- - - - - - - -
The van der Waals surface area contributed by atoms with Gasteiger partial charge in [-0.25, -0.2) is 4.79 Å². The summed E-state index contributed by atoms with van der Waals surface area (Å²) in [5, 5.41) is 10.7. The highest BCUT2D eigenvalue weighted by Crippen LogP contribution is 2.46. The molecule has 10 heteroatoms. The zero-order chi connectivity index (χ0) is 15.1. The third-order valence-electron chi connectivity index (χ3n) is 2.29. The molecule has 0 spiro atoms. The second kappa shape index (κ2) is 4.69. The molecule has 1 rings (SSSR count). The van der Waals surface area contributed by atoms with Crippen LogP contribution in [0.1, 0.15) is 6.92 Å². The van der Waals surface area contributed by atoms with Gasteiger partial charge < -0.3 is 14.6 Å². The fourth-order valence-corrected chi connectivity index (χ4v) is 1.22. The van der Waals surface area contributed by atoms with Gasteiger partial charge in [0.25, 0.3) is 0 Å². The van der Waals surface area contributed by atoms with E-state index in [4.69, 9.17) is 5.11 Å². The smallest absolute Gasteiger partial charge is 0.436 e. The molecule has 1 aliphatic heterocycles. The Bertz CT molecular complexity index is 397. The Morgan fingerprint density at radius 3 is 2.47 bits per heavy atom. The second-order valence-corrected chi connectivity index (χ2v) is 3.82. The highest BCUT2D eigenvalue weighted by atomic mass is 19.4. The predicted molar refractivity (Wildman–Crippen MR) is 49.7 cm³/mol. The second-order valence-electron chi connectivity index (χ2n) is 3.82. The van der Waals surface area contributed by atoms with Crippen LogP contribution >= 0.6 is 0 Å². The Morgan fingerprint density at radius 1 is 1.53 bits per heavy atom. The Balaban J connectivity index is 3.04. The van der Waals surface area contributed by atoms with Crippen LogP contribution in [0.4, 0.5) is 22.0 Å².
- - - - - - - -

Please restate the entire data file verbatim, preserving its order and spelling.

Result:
The van der Waals surface area contributed by atoms with Gasteiger partial charge in [-0.25, -0.2) is 4.79 Å². The summed E-state index contributed by atoms with van der Waals surface area (Å²) in [5, 5.41) is 10.7. The highest BCUT2D eigenvalue weighted by Crippen LogP contribution is 2.46. The molecule has 10 heteroatoms. The zero-order chi connectivity index (χ0) is 15.1. The third-order valence-electron chi connectivity index (χ3n) is 2.29. The molecule has 0 spiro atoms. The second kappa shape index (κ2) is 4.69. The molecule has 1 rings (SSSR count). The van der Waals surface area contributed by atoms with Crippen LogP contribution in [0.1, 0.15) is 6.92 Å². The van der Waals surface area contributed by atoms with Gasteiger partial charge < -0.3 is 14.6 Å². The fourth-order valence-corrected chi connectivity index (χ4v) is 1.22. The van der Waals surface area contributed by atoms with Gasteiger partial charge in [0.25, 0.3) is 0 Å². The van der Waals surface area contributed by atoms with E-state index in [4.69, 9.17) is 5.11 Å². The smallest absolute Gasteiger partial charge is 0.436 e. The molecule has 1 aliphatic heterocycles. The Bertz CT molecular complexity index is 397. The Morgan fingerprint density at radius 3 is 2.47 bits per heavy atom. The second-order valence-corrected chi connectivity index (χ2v) is 3.82. The highest BCUT2D eigenvalue weighted by atomic mass is 19.4. The predicted molar refractivity (Wildman–Crippen MR) is 49.7 cm³/mol. The second-order valence-electron chi connectivity index (χ2n) is 3.82. The van der Waals surface area contributed by atoms with Crippen LogP contribution >= 0.6 is 0 Å². The Morgan fingerprint density at radius 1 is 1.53 bits per heavy atom. The Balaban J connectivity index is 3.04. The van der Waals surface area contributed by atoms with Crippen LogP contribution in [0.4, 0.5) is 22.0 Å².